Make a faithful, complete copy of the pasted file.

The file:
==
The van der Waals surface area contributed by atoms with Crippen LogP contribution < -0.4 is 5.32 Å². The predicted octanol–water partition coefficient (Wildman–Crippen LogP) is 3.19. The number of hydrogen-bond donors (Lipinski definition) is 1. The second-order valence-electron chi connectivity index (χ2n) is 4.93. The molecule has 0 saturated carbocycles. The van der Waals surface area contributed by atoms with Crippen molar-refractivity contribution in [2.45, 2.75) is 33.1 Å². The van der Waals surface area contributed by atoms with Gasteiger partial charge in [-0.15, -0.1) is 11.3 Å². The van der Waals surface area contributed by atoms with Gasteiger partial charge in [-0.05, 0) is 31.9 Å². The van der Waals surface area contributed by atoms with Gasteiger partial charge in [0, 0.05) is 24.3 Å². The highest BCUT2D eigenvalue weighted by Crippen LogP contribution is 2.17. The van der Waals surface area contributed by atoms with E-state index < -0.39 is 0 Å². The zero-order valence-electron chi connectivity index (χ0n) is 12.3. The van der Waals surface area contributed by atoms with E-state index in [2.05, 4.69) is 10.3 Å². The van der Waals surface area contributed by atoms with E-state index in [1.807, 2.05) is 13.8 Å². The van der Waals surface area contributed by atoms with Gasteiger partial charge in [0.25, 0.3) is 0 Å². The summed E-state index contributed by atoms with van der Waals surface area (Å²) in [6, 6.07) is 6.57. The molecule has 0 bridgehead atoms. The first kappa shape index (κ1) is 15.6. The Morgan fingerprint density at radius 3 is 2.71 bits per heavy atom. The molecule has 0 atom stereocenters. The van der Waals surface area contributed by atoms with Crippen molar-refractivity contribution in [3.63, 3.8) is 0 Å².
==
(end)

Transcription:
The van der Waals surface area contributed by atoms with Crippen LogP contribution < -0.4 is 5.32 Å². The predicted octanol–water partition coefficient (Wildman–Crippen LogP) is 3.19. The number of hydrogen-bond donors (Lipinski definition) is 1. The second-order valence-electron chi connectivity index (χ2n) is 4.93. The molecule has 0 saturated carbocycles. The van der Waals surface area contributed by atoms with Crippen molar-refractivity contribution in [2.45, 2.75) is 33.1 Å². The van der Waals surface area contributed by atoms with Gasteiger partial charge in [-0.15, -0.1) is 11.3 Å². The van der Waals surface area contributed by atoms with Gasteiger partial charge in [-0.05, 0) is 31.9 Å². The van der Waals surface area contributed by atoms with Gasteiger partial charge in [0, 0.05) is 24.3 Å². The highest BCUT2D eigenvalue weighted by Crippen LogP contribution is 2.17. The van der Waals surface area contributed by atoms with E-state index < -0.39 is 0 Å². The zero-order valence-electron chi connectivity index (χ0n) is 12.3. The van der Waals surface area contributed by atoms with E-state index in [2.05, 4.69) is 10.3 Å². The van der Waals surface area contributed by atoms with E-state index in [1.807, 2.05) is 13.8 Å². The van der Waals surface area contributed by atoms with Gasteiger partial charge in [0.25, 0.3) is 0 Å². The summed E-state index contributed by atoms with van der Waals surface area (Å²) in [6, 6.07) is 6.57. The molecule has 0 bridgehead atoms. The first kappa shape index (κ1) is 15.6. The Morgan fingerprint density at radius 3 is 2.71 bits per heavy atom. The molecule has 0 atom stereocenters. The van der Waals surface area contributed by atoms with Crippen molar-refractivity contribution in [3.63, 3.8) is 0 Å².